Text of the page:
In Vermont, according to calculations the estimated divorce rate is 3.9% per 1,000 of the total population which is somewhat close to the median. If divorce is simple, no provisions are required by the court. In almost all cases, a hearing and oral testimony of witness is required. According to family court law, a claimant can request divorce in the courts of Vermont State on the basis of both no-fault and fault grounds. The court shall accept any divorce case if the case falls into the recognized grounds by the Vermont family law.
Annulment in Vermont is rare because of severe requirements; also it is not encouraged by the court. Divorce is an easy option and therefore preferred.
If you think, dealing with the court system is a complex process, for the furtherance of divorce, divorce lawyer and attorneys are always available to assist you with such intricate issues.
Divorce Grounds in Vermont
Divorce grounds in Vermont are divided into:
Fault Divorce Grounds in Vermont
Fault divorce grounds in Vermont are:
Wilful Desertion or Absence for Seven Years
You can claim a divorce decree if your spouse has deserted you or is missing for a period of seven years, under this divorce ground in Vermont.
Adultery is one of the fault divorce grounds shared by most states of the US. Like other states, adultery is also a divorce ground in Vermont. The petitioner is entitled to divorce if the respondent is proven to be an adulterer.
If your spouse is suffering from incurable insanity and at least one psychiatrist has testified it, you can file for a divorce decree under this divorce ground in Vermont.
Intolerable Severity In Either Party
On this divorce ground in Vermont, you can obtain divorce if your spouse is severe to the extent of being intolerable for you.
Imprisonment for a period of three or more years is a valid divorce ground in Vermont. This divorce ground has been constituted to help you if you do not want to continue a relationship with a convict.
No-Fault Divorce Grounds in Vermont
No-Fault divorce grounds in Vermont are:
Separation for Six Months
Separation for a period of six months or more is a fault divorce ground in Vermont. This separation period should be in continuity. To award divorce under this divorce ground in Vermont, the divorce court sees for itself that there is no probable chance of reconciliation.
Contact a professional divorce attorney or divorce lawyer for detailed information regarding divorce grounds in Vermont.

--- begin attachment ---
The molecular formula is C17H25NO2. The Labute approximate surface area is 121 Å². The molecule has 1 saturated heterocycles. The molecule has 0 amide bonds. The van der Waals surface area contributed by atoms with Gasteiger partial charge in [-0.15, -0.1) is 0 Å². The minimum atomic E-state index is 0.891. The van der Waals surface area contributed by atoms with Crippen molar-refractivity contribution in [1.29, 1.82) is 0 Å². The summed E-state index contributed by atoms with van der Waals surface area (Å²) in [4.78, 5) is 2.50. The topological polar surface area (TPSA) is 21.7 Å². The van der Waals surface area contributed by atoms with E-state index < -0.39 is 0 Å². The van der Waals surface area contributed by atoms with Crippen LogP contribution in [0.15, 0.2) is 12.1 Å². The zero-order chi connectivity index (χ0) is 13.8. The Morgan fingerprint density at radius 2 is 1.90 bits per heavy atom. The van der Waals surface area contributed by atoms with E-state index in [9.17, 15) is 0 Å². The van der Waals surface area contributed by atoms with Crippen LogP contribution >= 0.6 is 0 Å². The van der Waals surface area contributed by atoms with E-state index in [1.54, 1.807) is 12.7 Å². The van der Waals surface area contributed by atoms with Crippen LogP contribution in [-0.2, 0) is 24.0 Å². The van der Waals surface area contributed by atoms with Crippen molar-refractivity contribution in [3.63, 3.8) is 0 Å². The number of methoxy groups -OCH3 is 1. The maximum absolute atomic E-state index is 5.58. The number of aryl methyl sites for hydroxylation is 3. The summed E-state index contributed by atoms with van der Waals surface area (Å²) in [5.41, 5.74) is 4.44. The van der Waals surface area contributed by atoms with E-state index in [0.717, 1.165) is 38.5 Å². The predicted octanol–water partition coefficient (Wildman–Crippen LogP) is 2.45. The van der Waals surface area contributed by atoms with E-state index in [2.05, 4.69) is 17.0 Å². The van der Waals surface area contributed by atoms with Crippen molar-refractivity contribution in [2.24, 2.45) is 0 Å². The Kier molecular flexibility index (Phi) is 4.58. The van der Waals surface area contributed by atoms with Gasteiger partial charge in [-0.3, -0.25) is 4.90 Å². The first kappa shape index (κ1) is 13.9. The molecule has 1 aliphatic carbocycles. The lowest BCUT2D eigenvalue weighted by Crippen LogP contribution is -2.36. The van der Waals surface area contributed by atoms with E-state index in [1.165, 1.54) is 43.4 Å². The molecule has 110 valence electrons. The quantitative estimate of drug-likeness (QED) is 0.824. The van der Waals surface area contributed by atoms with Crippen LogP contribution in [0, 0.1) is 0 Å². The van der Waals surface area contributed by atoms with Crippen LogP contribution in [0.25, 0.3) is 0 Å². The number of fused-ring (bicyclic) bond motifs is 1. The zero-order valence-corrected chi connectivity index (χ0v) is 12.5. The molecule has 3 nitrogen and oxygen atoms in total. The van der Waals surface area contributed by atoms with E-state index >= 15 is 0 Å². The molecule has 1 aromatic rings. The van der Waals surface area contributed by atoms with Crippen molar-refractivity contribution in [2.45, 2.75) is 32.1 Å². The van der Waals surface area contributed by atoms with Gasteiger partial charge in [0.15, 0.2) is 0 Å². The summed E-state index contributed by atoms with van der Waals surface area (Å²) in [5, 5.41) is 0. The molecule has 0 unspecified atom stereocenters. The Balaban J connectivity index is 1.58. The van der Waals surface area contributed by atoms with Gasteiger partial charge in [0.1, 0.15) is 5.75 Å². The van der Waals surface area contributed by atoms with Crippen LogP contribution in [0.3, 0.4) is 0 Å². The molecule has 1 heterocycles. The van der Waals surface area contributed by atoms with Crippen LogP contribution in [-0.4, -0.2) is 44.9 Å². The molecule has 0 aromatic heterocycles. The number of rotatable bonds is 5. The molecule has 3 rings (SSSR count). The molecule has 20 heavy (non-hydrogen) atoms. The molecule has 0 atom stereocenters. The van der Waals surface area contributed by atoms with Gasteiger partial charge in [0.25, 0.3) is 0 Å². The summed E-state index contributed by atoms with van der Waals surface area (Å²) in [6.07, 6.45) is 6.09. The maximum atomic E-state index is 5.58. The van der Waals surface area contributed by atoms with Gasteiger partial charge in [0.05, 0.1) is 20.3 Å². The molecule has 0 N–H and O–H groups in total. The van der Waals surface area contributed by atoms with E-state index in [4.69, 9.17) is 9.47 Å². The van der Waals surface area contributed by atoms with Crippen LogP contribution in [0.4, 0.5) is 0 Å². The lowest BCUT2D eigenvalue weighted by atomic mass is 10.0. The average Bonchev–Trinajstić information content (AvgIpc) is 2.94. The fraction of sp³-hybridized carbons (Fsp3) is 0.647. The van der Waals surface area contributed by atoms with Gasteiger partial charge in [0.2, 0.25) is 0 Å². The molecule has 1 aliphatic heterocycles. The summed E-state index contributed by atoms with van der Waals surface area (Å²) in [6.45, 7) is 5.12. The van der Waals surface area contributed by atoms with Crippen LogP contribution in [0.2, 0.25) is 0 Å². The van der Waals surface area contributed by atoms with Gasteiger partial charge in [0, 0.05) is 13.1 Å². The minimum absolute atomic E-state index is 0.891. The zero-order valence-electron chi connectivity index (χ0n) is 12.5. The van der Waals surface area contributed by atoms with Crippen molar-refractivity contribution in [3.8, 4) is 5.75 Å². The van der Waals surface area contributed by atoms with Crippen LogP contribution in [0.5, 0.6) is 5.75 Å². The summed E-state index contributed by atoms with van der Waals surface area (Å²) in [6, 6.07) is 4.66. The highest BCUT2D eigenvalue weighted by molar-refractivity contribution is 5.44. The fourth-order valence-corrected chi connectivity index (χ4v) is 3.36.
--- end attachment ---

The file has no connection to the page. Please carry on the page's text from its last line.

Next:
Vermont Divorce Laws
Vermont has following divorce laws:
In order to successfully file a divorce case in Vermont, the petitioner must strictly follow the residency conditions set by Vermont divorce laws. The Vermont divorce court dismisses the case if finds the case is not under its jurisdictions. The residency requirements in Vermont are as follows:
- Either spouse should be a Vermont resident for at least six months. Temporary absence from the state because of the employment, service as a member of the armed forces of the USA, or other valid cause, does not affect the six months’ period.
Documents required for Filing Divorce
The important documents required to initiate and finalize a divorce case are:
- Complaint for Divorce
- Final Decree of Divorce
Some other documents that are normally filed during the process, including:
- Affidavit of Corroborating Witness
- Financial Affidavit
- Marital Settlement Agreement
- Affidavit Regarding the Children.
Distribution of Property
Vermont is an “equitable distribution state”, so as per Vermont divorce laws, martial property is distributed among the partners equally (fairly). The Vermont divorce court will announce the distribution with its intervention in case the spouses are unable to reach any agreement. The divorce court considers following factors:
- The age and health of the applicants
- The length of the marriage
- The occupation, source and amount of income
- The contribution by one partner to the education, training, or increased earning power of the other vocational skills and employability.
Change of Name or Restoration of Name
Under Vermont divorce laws, after filing for a divorce case, either partner can restore their name to their former name.
According to Vermont divorce laws, the Vermont divorce court may order one or both parties to attend a brief parenting education class before the divorce court announces its final hearing.